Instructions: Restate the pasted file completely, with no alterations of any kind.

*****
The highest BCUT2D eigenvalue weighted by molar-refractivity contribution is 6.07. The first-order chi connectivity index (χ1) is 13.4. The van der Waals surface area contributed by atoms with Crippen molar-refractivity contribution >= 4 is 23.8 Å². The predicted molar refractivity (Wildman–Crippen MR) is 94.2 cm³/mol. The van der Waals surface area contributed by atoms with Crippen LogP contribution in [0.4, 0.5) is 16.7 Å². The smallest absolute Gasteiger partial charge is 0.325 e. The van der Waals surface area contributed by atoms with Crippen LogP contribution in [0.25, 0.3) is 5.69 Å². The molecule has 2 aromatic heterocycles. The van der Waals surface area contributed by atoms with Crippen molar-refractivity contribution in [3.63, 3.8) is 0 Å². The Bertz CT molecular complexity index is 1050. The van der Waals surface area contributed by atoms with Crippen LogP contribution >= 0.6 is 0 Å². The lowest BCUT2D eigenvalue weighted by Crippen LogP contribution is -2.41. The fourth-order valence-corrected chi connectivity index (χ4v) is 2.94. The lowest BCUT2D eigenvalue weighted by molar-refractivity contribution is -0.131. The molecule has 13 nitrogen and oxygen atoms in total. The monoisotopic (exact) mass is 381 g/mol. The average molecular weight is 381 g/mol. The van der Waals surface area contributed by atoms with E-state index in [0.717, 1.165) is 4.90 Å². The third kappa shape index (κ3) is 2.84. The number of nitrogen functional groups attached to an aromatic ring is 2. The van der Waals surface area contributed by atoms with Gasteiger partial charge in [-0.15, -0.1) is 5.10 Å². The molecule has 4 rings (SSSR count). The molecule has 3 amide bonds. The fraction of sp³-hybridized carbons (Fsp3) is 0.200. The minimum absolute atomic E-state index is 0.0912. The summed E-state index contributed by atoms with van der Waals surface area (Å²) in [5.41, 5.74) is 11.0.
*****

The highest BCUT2D eigenvalue weighted by molar-refractivity contribution is 6.07. The first-order chi connectivity index (χ1) is 13.4. The van der Waals surface area contributed by atoms with Crippen molar-refractivity contribution >= 4 is 23.8 Å². The predicted molar refractivity (Wildman–Crippen MR) is 94.2 cm³/mol. The van der Waals surface area contributed by atoms with Crippen LogP contribution in [0.4, 0.5) is 16.7 Å². The smallest absolute Gasteiger partial charge is 0.325 e. The van der Waals surface area contributed by atoms with Crippen LogP contribution in [0.25, 0.3) is 5.69 Å². The molecule has 2 aromatic heterocycles. The van der Waals surface area contributed by atoms with Crippen molar-refractivity contribution in [3.63, 3.8) is 0 Å². The Bertz CT molecular complexity index is 1050. The van der Waals surface area contributed by atoms with Crippen LogP contribution >= 0.6 is 0 Å². The lowest BCUT2D eigenvalue weighted by Crippen LogP contribution is -2.41. The fourth-order valence-corrected chi connectivity index (χ4v) is 2.94. The lowest BCUT2D eigenvalue weighted by molar-refractivity contribution is -0.131. The molecule has 13 nitrogen and oxygen atoms in total. The monoisotopic (exact) mass is 381 g/mol. The average molecular weight is 381 g/mol. The van der Waals surface area contributed by atoms with E-state index in [0.717, 1.165) is 4.90 Å². The third kappa shape index (κ3) is 2.84. The number of nitrogen functional groups attached to an aromatic ring is 2. The van der Waals surface area contributed by atoms with Gasteiger partial charge in [-0.15, -0.1) is 5.10 Å². The molecule has 4 rings (SSSR count). The molecule has 3 amide bonds. The fraction of sp³-hybridized carbons (Fsp3) is 0.200. The minimum absolute atomic E-state index is 0.0912. The summed E-state index contributed by atoms with van der Waals surface area (Å²) in [5.41, 5.74) is 11.0.